Wizards leave Brovelli at loss in debut, 97-93

For interim coach, little changes vs. Nets

April 07, 1999|By Jerry Bembry | Jerry Bembry,SUN STAFF

WASHINGTON -- For Jim Brovelli, it was his first game as interim head coach. For the Washington Wizards, it was the same old disappointing result.

For a team needing a hot streak to get into the postseason, the Wizards, playing at home last night, could not even take care of the worst team in the Eastern Conference, losing to the New Jersey Nets, 97-93, on a night on which they attempted the fewest free throws by an NBA team this season -- five.

Think the crowd of 13,101 at the MCI Center had mercy on Brovelli and the Wizards, a team in transition? Hardly. Just as the fans booed the Wizards under former coach Bernie Bickerstaff, who was fired Monday, they booed the team at game's end last night as the Wizards (13-20) went scoreless during one pivotal stretch of over three minutes late in the game.

That cold spell was why Washington was outscored in the fourth quarter for the 26th time this season, in 33 games.

"It's something we have to overcome, getting into the fourth quarter and not making plays," said Brovelli, who had filled in for Bickerstaff twice earlier this season. "There's no question we're frustrated. When you lose as many close games as we have in the fourth quarter, it becomes frustrating and it becomes mental."

The words "frustrating" and "mental" are probably the right ones to describe the late-game play of Wizards guard Mitch Richmond, whose shooting touch appears to gotten lost on the recent five-game road trip in which he averaged 28.2 points and hit half of his shots.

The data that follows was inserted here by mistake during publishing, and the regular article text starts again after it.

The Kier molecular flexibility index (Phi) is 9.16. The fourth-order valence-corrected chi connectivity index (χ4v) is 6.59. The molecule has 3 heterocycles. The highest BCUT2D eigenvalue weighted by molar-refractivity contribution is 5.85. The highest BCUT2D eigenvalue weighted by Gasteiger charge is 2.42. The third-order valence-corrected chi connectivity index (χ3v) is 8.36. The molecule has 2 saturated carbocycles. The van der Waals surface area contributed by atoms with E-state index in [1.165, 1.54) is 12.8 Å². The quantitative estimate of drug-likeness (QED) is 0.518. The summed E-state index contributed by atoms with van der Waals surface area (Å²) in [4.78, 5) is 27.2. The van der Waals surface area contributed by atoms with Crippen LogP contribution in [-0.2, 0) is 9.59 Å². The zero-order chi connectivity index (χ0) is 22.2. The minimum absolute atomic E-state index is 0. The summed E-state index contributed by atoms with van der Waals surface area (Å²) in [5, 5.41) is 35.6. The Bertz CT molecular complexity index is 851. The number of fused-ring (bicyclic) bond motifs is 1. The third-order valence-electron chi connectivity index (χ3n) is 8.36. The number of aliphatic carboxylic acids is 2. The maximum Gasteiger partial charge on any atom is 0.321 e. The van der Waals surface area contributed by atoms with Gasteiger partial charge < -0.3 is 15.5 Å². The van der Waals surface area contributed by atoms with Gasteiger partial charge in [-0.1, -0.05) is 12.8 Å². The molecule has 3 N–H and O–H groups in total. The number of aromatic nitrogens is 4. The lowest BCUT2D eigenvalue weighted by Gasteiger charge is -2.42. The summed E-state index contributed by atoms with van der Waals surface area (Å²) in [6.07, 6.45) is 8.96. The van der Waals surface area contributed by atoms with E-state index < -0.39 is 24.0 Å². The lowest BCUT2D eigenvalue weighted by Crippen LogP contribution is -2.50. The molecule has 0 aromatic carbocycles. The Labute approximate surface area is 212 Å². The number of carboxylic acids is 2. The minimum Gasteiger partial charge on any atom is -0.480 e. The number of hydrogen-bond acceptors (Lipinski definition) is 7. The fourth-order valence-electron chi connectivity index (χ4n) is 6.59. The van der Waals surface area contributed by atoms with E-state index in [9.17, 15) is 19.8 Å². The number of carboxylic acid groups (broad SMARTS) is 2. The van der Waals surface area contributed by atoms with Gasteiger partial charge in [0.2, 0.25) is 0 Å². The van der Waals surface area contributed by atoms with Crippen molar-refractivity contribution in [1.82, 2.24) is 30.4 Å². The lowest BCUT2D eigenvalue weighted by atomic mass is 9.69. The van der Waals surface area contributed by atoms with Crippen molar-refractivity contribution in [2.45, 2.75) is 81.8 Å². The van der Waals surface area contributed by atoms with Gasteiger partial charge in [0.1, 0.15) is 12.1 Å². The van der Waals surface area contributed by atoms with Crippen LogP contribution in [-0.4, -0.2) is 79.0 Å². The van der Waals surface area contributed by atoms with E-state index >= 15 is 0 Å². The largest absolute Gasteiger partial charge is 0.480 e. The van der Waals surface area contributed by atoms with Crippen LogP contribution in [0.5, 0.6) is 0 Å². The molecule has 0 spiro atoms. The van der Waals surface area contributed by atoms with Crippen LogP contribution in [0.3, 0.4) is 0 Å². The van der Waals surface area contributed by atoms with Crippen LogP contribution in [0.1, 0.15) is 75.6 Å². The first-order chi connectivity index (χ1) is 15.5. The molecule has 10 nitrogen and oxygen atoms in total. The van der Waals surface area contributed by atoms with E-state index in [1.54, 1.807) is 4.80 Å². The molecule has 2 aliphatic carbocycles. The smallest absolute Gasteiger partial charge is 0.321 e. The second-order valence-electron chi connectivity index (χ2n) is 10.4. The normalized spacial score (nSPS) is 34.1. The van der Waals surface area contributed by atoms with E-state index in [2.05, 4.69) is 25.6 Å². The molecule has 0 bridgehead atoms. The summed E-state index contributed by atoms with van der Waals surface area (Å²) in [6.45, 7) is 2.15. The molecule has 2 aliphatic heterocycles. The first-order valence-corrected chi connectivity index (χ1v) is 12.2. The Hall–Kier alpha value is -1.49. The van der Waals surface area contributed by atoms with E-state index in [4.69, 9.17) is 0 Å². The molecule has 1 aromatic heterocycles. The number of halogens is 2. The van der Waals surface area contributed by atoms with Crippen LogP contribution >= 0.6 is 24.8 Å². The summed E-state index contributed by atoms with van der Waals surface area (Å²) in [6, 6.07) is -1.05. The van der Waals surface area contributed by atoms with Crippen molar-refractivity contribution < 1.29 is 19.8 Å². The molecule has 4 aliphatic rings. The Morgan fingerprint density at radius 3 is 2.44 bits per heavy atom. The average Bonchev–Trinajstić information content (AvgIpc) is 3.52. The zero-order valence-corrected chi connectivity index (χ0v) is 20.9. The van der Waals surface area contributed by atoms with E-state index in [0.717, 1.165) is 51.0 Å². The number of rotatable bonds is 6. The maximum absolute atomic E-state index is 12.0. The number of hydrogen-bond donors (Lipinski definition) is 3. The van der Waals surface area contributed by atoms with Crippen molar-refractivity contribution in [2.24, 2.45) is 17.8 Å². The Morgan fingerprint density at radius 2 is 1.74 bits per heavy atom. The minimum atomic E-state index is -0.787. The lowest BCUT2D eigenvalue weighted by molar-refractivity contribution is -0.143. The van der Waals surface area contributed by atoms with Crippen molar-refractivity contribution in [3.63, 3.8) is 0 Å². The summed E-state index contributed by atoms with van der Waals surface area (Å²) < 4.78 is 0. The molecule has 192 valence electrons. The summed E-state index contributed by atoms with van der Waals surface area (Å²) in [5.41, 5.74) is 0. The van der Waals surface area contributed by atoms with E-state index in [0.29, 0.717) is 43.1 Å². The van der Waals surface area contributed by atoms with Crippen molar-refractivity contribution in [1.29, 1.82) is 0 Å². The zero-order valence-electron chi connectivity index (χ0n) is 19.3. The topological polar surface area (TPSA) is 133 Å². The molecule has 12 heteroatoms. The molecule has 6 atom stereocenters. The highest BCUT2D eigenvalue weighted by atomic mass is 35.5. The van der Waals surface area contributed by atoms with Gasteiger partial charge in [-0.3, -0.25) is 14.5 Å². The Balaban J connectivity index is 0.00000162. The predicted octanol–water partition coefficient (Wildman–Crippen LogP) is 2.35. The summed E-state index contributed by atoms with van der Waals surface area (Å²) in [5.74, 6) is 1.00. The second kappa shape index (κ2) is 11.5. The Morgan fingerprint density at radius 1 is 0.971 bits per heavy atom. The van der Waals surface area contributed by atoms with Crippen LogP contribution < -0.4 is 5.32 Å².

Richmond took six shots in the fourth quarter last night, and missed them all. During one crucial sequence, he missed a driving layup in traffic with 1: 45 left and the Wizards trailing by three, and followed that by fumbling a pass out-of-bounds when he appeared to have a clear path to the basket.

For Richmond, that was his sixth turnover, and he looked upward in frustration and pounded the basket-support padding.

Richmond finished the game with 14 points, but missed 12 of 17 shots in the process. He left the game briefly with a swollen left eye in the first half, but said that was not a factor in his game.

"It was just a bad night all around, one of my worst performances," Richmond said. "I had some good looks at the basket, but they just didn't go down for me.

"Being a leader and not playing so well, I kind of got down on myself and maybe that carried over," Richmond added.

That the Wizards attempted just five free throws in the game, a record since the franchise moved to Washington in 1973-74, is an indication of a team that fails to take the ball to the basket and settles too often for the jump shot.

Richmond and Rod Strickland each took 17 shots last night, but combined to take two free throws (both by Richmond).

"We got the ball inside," Brovelli said of his team, which had 48 points in the paint. "But we don't get a lot of shots off the dribble."

As the Wizards struggled, the Nets (9-24) were getting big games from Keith Van Horn and Stephon Marbury, who combined to score 55 points.

Marbury led the Nets with 29, and Van Horn added 26 as the team -- which also recently underwent a coaching change, firing John Calipari and replacing him with Don Casey -- won its fourth straight.

"I just wanted to win," Marbury said. "We played great defense. When we start winning consistently, it's easier. Teams start getting scared of you."

Maybe at some point in the final 17 games the Wizards will strike fear in other teams, but it's likely by then it will be too late to help the team's playoff chances.

"We have to take it one game at a time, one day at a time," Otis Thorpe said. "But we're at home. This should have been our game. It wasn't."

Also yesterday, the Wizards received permission to interview 76ers assistant Maurice Cheeks for their vacant coaching job.

Wizards general manager Wes Unseld called 76ers GM Billy King, who gave permission for Cheeks, a former star guard for Philadelphia, to interview for the position.

Though Brovelli was named interim coach after Bickerstaff's firing, Unseld has made it clear he wants to hire someone else before the season is over.

Pub Date: 4/07/99

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